The difference between good and bad hosting packages can be boiled down to four basic metrics: speed, capacity, bandwidth and reliability.
Speed and reliability are the factors that are most likely to be noticed by visitors, while lack of capacity and bandwidth are more of an inconvenience, and can usually be solved relatively easily – for a price. Let’s explore these factors, plus some other things to look out for when choosing a host.
It’s impossible to overstate the importance of speed when it comes to hosting. The reasons are twofold.
First, human visitors won’t wait around forever for your page to load – if they’re browsing for what your business provides, they’re more likely to take their custom elsewhere than wait for your site to finish rendering. Slow pages also make your company look unprofessional: if you scrimp on hosting, what other corners do you cut?
The second reason is that site speed could well be a ranking factor for search engines. If slow-loading sites are deemed lower quality, poorly-hosted sites will suffer, no matter how relevant, efficient and minimalistic the content.
Hosting is one of those services where you definitely get what you pay for. While you can easily find a host for your website that will cost a couple of pounds a month, you should expect a service to match.
For sure, if you’re a local business with just a couple of site visitors a day, and a basic brochureware site, you might get away with it. But anything more, such as interactivity, shopping baskets, video content or simply a busy site, and you might find your site is down quite often.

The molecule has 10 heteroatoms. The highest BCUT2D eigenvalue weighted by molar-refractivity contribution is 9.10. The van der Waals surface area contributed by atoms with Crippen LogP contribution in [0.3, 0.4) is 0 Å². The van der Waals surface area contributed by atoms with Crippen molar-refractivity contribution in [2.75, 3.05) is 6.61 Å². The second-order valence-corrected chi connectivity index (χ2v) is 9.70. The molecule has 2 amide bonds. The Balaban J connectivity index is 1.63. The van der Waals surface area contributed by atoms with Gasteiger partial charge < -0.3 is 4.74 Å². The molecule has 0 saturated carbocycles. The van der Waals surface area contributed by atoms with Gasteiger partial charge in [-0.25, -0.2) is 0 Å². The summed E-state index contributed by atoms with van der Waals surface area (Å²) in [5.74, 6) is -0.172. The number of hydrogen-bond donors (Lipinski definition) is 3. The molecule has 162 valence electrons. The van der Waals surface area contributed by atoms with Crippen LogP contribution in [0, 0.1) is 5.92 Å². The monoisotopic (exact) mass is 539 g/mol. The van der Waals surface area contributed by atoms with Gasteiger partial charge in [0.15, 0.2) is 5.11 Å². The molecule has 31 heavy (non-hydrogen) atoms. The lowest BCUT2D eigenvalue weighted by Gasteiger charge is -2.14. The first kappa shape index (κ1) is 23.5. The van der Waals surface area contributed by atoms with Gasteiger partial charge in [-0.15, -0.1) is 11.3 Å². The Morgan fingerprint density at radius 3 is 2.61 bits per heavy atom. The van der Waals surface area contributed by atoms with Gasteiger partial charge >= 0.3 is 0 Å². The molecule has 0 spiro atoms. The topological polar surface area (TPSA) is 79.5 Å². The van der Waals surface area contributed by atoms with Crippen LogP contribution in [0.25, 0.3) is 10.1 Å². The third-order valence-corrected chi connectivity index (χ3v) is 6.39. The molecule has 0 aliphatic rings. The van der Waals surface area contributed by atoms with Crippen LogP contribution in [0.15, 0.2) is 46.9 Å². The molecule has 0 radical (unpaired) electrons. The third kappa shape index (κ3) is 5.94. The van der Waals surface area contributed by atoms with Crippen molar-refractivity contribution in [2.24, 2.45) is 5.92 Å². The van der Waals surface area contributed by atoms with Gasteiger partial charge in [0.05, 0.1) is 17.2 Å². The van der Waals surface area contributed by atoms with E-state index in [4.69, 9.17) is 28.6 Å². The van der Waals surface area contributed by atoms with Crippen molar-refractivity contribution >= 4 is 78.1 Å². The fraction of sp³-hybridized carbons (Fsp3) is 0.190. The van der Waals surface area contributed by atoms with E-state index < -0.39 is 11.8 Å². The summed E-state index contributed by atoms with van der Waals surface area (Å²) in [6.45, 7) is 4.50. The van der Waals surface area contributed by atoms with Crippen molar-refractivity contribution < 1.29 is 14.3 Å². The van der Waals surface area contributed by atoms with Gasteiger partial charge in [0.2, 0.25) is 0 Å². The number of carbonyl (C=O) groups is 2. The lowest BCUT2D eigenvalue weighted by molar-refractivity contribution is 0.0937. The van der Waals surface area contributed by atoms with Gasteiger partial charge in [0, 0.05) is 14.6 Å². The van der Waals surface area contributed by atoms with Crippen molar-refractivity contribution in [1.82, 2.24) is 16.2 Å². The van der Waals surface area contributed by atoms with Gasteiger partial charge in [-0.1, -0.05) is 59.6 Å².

Web space and bandwidth
The final elements are web space and bandwidth. Web space is literally how many megabytes your site takes up on the server, while bandwidth is how much data (in and out) your site transmits and receives. Typically, these are limited on a cheaper hosting package.
All hosts will let you buy more space and bandwidth if you need it. If you’re in a situation where you need to expand, it’s probably because your site, and therefore your business, is thriving, so it’s not usually a problem financially. However, it’s better to migrate to a better server than to keep bolting on extras – you’ll always get better performance and customer service.
When you buy a cheap hosting package, you’ll be sharing a server with any number of other websites. For sites with low bandwidth demands, it’s a decent solution, and many startups take this route.
The problem with shared hosting is that if the other sites are popular, or indeed if yours is, you can see drops in performance as data gets bottlenecked. Sharing a host can also create security holes, and if one of the sites has its IP address blacklisted by search engines, it’s possible all the sharing sites will too.
With a dedicated server run by a reputable hosting company, all the problems detailed on this page should be eliminated.
You’re in complete control of the space, bandwidth and speed, and uptime should be close to 100% as a result. Needless to say, it’s a more expensive option, but for most businesses it’s not prohibitively expensive.
If your traffic is seasonal, or if you have big, short-duration events (such as Black Friday), it might be worth looking at cloud hosting. It’s a much more flexible way of hosting your site and prices are comparable to those of a dedicated server.
As with anything for your business, it pays to shop around and read reviews when you’re looking for hosting. Unfortunately there are a lot of disreputable hosts out there that survive solely because of clients’ naivety.
Quite often, the best hosts are local – they’re easier to deal with and you’ll get a more personalised service. For bespoke hosting options, give our team at Gooey a message.